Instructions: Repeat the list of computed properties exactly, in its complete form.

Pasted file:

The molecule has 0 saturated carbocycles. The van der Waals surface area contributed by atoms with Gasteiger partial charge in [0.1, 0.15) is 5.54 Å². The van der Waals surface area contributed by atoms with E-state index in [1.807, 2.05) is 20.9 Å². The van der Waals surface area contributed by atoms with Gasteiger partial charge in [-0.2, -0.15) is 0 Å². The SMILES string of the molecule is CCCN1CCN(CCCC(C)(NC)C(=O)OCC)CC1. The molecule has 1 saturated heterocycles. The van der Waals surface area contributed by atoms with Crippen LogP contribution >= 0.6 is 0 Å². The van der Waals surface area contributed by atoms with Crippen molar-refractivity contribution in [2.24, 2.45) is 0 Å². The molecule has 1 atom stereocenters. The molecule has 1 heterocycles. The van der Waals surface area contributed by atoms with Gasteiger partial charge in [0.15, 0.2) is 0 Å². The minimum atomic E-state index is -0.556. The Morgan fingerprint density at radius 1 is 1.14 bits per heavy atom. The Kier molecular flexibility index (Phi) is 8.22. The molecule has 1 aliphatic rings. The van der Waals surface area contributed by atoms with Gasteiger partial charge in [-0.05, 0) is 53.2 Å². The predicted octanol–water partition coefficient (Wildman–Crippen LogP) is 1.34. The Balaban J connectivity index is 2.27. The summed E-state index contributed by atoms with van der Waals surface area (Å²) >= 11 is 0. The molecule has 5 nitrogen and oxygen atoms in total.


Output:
The molecule has 0 saturated carbocycles. The van der Waals surface area contributed by atoms with Gasteiger partial charge in [0.1, 0.15) is 5.54 Å². The van der Waals surface area contributed by atoms with E-state index in [1.807, 2.05) is 20.9 Å². The van der Waals surface area contributed by atoms with Gasteiger partial charge in [-0.2, -0.15) is 0 Å². The SMILES string of the molecule is CCCN1CCN(CCCC(C)(NC)C(=O)OCC)CC1. The molecule has 1 saturated heterocycles. The van der Waals surface area contributed by atoms with Crippen LogP contribution >= 0.6 is 0 Å². The van der Waals surface area contributed by atoms with Crippen molar-refractivity contribution in [2.24, 2.45) is 0 Å². The molecule has 1 atom stereocenters. The molecule has 1 heterocycles. The van der Waals surface area contributed by atoms with Gasteiger partial charge in [0.15, 0.2) is 0 Å². The minimum atomic E-state index is -0.556. The Morgan fingerprint density at radius 1 is 1.14 bits per heavy atom. The Kier molecular flexibility index (Phi) is 8.22. The molecule has 1 aliphatic rings. The van der Waals surface area contributed by atoms with Gasteiger partial charge in [-0.05, 0) is 53.2 Å². The predicted octanol–water partition coefficient (Wildman–Crippen LogP) is 1.34. The Balaban J connectivity index is 2.27. The summed E-state index contributed by atoms with van der Waals surface area (Å²) >= 11 is 0. The molecule has 5 nitrogen and oxygen atoms in total.